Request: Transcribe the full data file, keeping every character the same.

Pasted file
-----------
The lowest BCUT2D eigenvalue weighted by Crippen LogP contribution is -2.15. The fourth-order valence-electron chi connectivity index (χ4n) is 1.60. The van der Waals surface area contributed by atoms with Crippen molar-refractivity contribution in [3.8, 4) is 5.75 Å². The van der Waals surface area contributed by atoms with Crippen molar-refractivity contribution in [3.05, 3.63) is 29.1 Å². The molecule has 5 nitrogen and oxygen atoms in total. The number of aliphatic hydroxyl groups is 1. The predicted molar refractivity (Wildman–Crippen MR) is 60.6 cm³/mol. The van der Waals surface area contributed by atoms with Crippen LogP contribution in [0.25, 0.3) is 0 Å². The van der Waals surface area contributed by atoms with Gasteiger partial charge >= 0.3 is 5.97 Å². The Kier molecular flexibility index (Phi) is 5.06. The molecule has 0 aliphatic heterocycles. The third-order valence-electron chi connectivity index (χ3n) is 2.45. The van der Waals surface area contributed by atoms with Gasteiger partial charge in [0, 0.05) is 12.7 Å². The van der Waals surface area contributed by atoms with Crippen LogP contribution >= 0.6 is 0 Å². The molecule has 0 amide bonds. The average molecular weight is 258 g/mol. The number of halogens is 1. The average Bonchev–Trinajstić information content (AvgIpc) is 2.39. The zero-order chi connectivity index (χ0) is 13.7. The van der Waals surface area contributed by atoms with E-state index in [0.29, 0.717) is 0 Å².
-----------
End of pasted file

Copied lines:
The lowest BCUT2D eigenvalue weighted by Crippen LogP contribution is -2.15. The fourth-order valence-electron chi connectivity index (χ4n) is 1.60. The van der Waals surface area contributed by atoms with Crippen molar-refractivity contribution in [3.8, 4) is 5.75 Å². The van der Waals surface area contributed by atoms with Crippen molar-refractivity contribution in [3.05, 3.63) is 29.1 Å². The molecule has 5 nitrogen and oxygen atoms in total. The number of aliphatic hydroxyl groups is 1. The predicted molar refractivity (Wildman–Crippen MR) is 60.6 cm³/mol. The van der Waals surface area contributed by atoms with Crippen LogP contribution in [0.25, 0.3) is 0 Å². The van der Waals surface area contributed by atoms with Gasteiger partial charge >= 0.3 is 5.97 Å². The Kier molecular flexibility index (Phi) is 5.06. The molecule has 0 aliphatic heterocycles. The third-order valence-electron chi connectivity index (χ3n) is 2.45. The van der Waals surface area contributed by atoms with Gasteiger partial charge in [0, 0.05) is 12.7 Å². The van der Waals surface area contributed by atoms with Crippen LogP contribution >= 0.6 is 0 Å². The molecule has 0 amide bonds. The average molecular weight is 258 g/mol. The number of halogens is 1. The average Bonchev–Trinajstić information content (AvgIpc) is 2.39. The zero-order chi connectivity index (χ0) is 13.7. The van der Waals surface area contributed by atoms with E-state index in [0.29, 0.717) is 0 Å².